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Following their longest span between albums, Rancid returns for their 7th full-length endeavor Let the Dominoes Fall. During their time off, both Lars & Tim spent time with solo projects, and Bret Reed decided to split. Rancid then picked up an unlikely replacement, Branden Steineckert, former drummer of The Used.
The critical reception of this album I’ve encountered has been noticeably polarizing—listeners tend to hate it or love it. This hard fault line seems to be merely an amplification of a long-standing divide of Rancid fans, the fault line between those who love their self-titled albums, the more straightforward street hardcore albums, and those fans who love the fusion albums loaded with more pop-punk & ska-reggae. Let the Dominoes Fall groups into the latter category so the allegiance with the streetcore will likely be turned off by their newest album. Ignoring the divide, one of the disappointing factors of LTDF is overall lack of novelty, especially after a six year duration. Punk rock enthusiasts often do not have a problem with a band that releases an album that is “more of the same” as long as it remains in the spirit of the scene, but with Rancid, the expectations usually differ considering their production history. In the past, each Rancid album felt like a project, a focused idea that was congruent & salient from start to finish. The first self-titled was a streetcore assault, fast & unrelenting. Let’s Go took a step back into a more Ramone mode of melodic & catchy punk. Out Come the Wolves brought ska & reggae back into the mix. Then there was the sweeping, global Life Won’t Wait that was reminiscent of The Clash’s Sandinista. Following that was a hardcore regrouping for the 2nd self-titled, and then came Indestructible which many argue is a project that refined both Life Won’t Wait & Out Come the Wolves.
So after all that comes LTDF, and instead of a new flavor, we seem to get a little of everything in the past. The major rub that I find is that there just seems to be better versions of most everything on LTDF already on record. For starters, the album leads off with “East Bay Night” which lyrically begins with “Another East Bay night…” with an exalting Tim Armstrong tone. In other words, it sounds tired with a self-admitted repetition. Rancid usually comes out the corner swinging on their albums – Adina, Nihilism, Maxwell Murder, Indestructible, etc—but LTDF takes a diluted approach – an approach that sort of speaks to the album as a whole. “This Place,” the second song, may have been a better opener choice. “Up to No Good,” the first ska-orientated track that includes an organ, comes across as a more polished version of something from Life Won’t Wait, but doesn’t have the edge and dynamic range of what Tim righteously put together on his solo album. “I Ain’t Worried” sounds like a Transplants song but Lars & Matt get some raps in this time around, which for what it is worth, is something different. Lars later pays tribute to New Orleans. While the song sounds good, the chorus is sentimentally soaked with abstraction as it personifies NO as a woman giving the whole song an over-romanticized feel. It’s as if you could just take out the word New Orleans & drop the name of any place that has ever experienced heartache & tragedy into it and the song would work. To pull a cynical punch here, “New Orleans” sounds like something a country musician would do, an opportunistic ride bent on sentiment for an instant pop-culture hit. There are a number of other topical songs like “New Orleans” on the album, but they all seem handled more strongly such as “Civilian Ways,” “Locomotive” & “Lulu.” One of the few times we get some Rancid innovation comes on “L.A. River,” a rockabilly style song with some unusual vocals done by Matt Freeman.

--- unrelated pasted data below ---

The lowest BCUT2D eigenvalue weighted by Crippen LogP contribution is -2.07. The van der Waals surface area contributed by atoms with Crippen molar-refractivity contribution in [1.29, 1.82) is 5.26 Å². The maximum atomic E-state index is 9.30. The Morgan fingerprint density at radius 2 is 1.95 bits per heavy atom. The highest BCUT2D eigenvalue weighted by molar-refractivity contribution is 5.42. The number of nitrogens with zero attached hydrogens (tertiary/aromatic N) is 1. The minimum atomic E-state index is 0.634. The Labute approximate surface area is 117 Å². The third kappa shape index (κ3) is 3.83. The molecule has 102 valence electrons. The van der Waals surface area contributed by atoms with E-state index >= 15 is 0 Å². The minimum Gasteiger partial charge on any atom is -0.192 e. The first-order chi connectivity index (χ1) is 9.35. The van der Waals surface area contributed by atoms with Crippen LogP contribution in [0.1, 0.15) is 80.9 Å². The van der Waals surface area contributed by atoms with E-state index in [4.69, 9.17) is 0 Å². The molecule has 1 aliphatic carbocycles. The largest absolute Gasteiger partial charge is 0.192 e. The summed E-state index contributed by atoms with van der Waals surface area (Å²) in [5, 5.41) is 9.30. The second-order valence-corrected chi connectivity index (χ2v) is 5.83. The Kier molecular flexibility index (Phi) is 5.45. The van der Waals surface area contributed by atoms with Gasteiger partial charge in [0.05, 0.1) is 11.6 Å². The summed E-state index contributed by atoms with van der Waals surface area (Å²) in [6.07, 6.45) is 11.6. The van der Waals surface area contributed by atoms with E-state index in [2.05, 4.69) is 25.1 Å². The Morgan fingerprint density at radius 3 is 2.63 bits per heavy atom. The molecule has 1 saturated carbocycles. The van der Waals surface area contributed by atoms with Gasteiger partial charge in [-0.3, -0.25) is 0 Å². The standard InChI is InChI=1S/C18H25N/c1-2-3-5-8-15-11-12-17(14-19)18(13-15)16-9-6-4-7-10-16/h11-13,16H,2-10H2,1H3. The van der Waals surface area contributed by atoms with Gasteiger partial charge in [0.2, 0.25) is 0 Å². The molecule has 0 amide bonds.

Overall, the album is solid but is ultimately shadowed by what Rancid has done prior. Perhaps that’s the greatest challenge a band faces when they hit so many early homeruns in the career. But for me, the most bothersome side of the record is the rampart self-aggrandizing on the album. “Last One to Die,” the song they released first as an introduction, is a total turn-off. With so many other seminal bands hitting milestones with great strength—Bad Religion, Bouncing Souls, Strung Out, Propaghandi, to name a few – it seems odd to hear so much chest-thumping and self-appointed crownings such as “Last One to Die.” Then there is the lyric on the song, “We got it right, you got it wrong / We still around, Last one to die / We’re going up, you’re going down.” Who is the “you” aimed at here? It’s quite unclear because I doubt any of the mainstay bands in their scene are that concerned about what Rancid is up to. For a band that constantly loves to remind its listeners about how “punk” they are, gloating and aggrandizing in such a matter flies in the face of “punk” ethics, at least how punk is usually theorized. At least in its conception, punk was a reaction against arena, egomaniacal rock bands. Punk bands took the democratic approach to music, to not be above the crowd but with them, and with the other bands of the community. Cutting their 7th album in the continuum of a prolific career is a strong enough statement in of itself about the dedication and accomplishments of the band. Especially with the self-made approach Rancid has done over the years. In the end, it comes across as unnecessary, and as a petty argument the band should be over with by now. If they really don’t care, as songs like “I Ain’t Worried” strongly emphasize, then why waste so much time in defense?